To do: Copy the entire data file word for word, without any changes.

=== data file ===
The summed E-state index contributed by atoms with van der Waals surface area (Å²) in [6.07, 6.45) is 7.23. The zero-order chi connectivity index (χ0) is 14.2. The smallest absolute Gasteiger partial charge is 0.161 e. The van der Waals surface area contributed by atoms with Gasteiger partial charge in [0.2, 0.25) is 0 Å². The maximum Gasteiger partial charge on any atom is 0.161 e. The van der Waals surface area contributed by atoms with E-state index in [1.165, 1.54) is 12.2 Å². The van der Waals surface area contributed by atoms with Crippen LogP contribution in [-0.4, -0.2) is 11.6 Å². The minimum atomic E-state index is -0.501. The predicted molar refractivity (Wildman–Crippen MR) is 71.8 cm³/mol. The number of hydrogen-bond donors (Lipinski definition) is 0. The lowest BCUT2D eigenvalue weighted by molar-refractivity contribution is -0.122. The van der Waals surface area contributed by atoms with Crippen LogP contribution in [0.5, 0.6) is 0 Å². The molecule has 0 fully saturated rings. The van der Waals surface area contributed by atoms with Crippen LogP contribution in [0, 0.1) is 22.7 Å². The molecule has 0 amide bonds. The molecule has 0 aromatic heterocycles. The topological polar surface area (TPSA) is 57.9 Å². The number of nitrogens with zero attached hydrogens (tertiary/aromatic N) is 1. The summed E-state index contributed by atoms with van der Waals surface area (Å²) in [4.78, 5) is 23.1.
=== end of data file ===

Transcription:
The summed E-state index contributed by atoms with van der Waals surface area (Å²) in [6.07, 6.45) is 7.23. The zero-order chi connectivity index (χ0) is 14.2. The smallest absolute Gasteiger partial charge is 0.161 e. The van der Waals surface area contributed by atoms with Gasteiger partial charge in [0.2, 0.25) is 0 Å². The maximum Gasteiger partial charge on any atom is 0.161 e. The van der Waals surface area contributed by atoms with E-state index in [1.165, 1.54) is 12.2 Å². The van der Waals surface area contributed by atoms with Crippen LogP contribution in [-0.4, -0.2) is 11.6 Å². The minimum atomic E-state index is -0.501. The predicted molar refractivity (Wildman–Crippen MR) is 71.8 cm³/mol. The number of hydrogen-bond donors (Lipinski definition) is 0. The lowest BCUT2D eigenvalue weighted by molar-refractivity contribution is -0.122. The van der Waals surface area contributed by atoms with Crippen LogP contribution in [0.5, 0.6) is 0 Å². The molecule has 0 fully saturated rings. The van der Waals surface area contributed by atoms with Crippen LogP contribution in [0, 0.1) is 22.7 Å². The molecule has 0 amide bonds. The molecule has 0 aromatic heterocycles. The topological polar surface area (TPSA) is 57.9 Å². The number of nitrogens with zero attached hydrogens (tertiary/aromatic N) is 1. The summed E-state index contributed by atoms with van der Waals surface area (Å²) in [4.78, 5) is 23.1.